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Hanjin readies further layoffs as liquidation rumours grow

Hanjin Shipping has handed 560 crew redundancy notices effective December 10 with the remaining 2,000 crew linked to the Korean line expected to receive similar notices in the coming couple of weeks, Korean business daily Pulse is reporting.

The business title also states that every single ship in the Hanjin fleet will now be sold to pay off debts.

Today also marked the deadline for bids to be submitted to take over a tranche of Hanjin assets including five 6,500 teu ships and a stake in a terminal in Long Beach. Five bids are believed to have been tabled – all from Korean companies, with Hyundai Merchant Marine deemed the likely winner.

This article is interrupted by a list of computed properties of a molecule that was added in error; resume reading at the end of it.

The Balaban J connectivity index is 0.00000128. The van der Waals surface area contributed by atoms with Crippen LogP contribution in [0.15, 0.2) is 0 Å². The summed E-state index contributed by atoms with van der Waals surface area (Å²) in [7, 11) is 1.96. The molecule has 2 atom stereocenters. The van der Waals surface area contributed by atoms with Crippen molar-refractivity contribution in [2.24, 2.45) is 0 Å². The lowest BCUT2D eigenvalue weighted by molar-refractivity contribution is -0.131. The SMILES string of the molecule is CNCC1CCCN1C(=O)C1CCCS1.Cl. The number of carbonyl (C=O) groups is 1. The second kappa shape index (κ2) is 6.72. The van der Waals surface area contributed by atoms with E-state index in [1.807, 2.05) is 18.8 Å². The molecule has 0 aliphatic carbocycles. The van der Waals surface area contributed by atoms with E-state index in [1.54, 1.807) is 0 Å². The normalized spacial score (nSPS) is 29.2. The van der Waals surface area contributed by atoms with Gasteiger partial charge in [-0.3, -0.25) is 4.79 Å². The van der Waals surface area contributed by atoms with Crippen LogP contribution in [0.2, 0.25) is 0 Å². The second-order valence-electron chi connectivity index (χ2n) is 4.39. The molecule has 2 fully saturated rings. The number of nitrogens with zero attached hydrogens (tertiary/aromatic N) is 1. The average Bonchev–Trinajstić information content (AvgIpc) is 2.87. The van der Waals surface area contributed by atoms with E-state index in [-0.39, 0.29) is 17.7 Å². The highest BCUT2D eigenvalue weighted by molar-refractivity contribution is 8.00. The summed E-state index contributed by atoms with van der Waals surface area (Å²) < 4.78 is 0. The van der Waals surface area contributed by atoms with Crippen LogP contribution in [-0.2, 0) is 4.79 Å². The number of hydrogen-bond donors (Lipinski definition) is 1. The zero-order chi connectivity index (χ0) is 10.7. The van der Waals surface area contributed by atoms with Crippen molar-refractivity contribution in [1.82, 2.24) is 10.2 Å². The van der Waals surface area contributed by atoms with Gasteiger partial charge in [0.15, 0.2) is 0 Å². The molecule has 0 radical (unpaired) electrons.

Further asset sales are taking place across the globe. For instance, Splash reported earlier this week lead creditor Korea Development Bank has lined up four 4,200 teu ships in Hong Kong for brokers to assess.

Hanjin’s bankruptcy at the end of August is the largest in container shipping history. While senior management have desperately tried to concoct a rehabilitation plan whereby it could carry on as an intra-Asia operator, increasingly liquidation looks the most likely outcome for what used to South Korea’s largest shipowner. Hanjin has today slid out of the top 20 list in Alphaliner’s global liner league, being replaced by Iran’s IRISL.


Sam Chambers

Starting out with the Informa Group in 2000 in Hong Kong, Sam Chambers became editor of Maritime Asia magazine as well as East Asia Editor for the world’s oldest newspaper, Lloyd’s List. In 2005 he pursued a freelance career and wrote for a variety of titles including taking on the role of Asia Editor at Seatrade magazine and China correspondent for Supply Chain Asia. His work has also appeared in The Economist, The New York Times, The Sunday Times and The International Herald Tribune.
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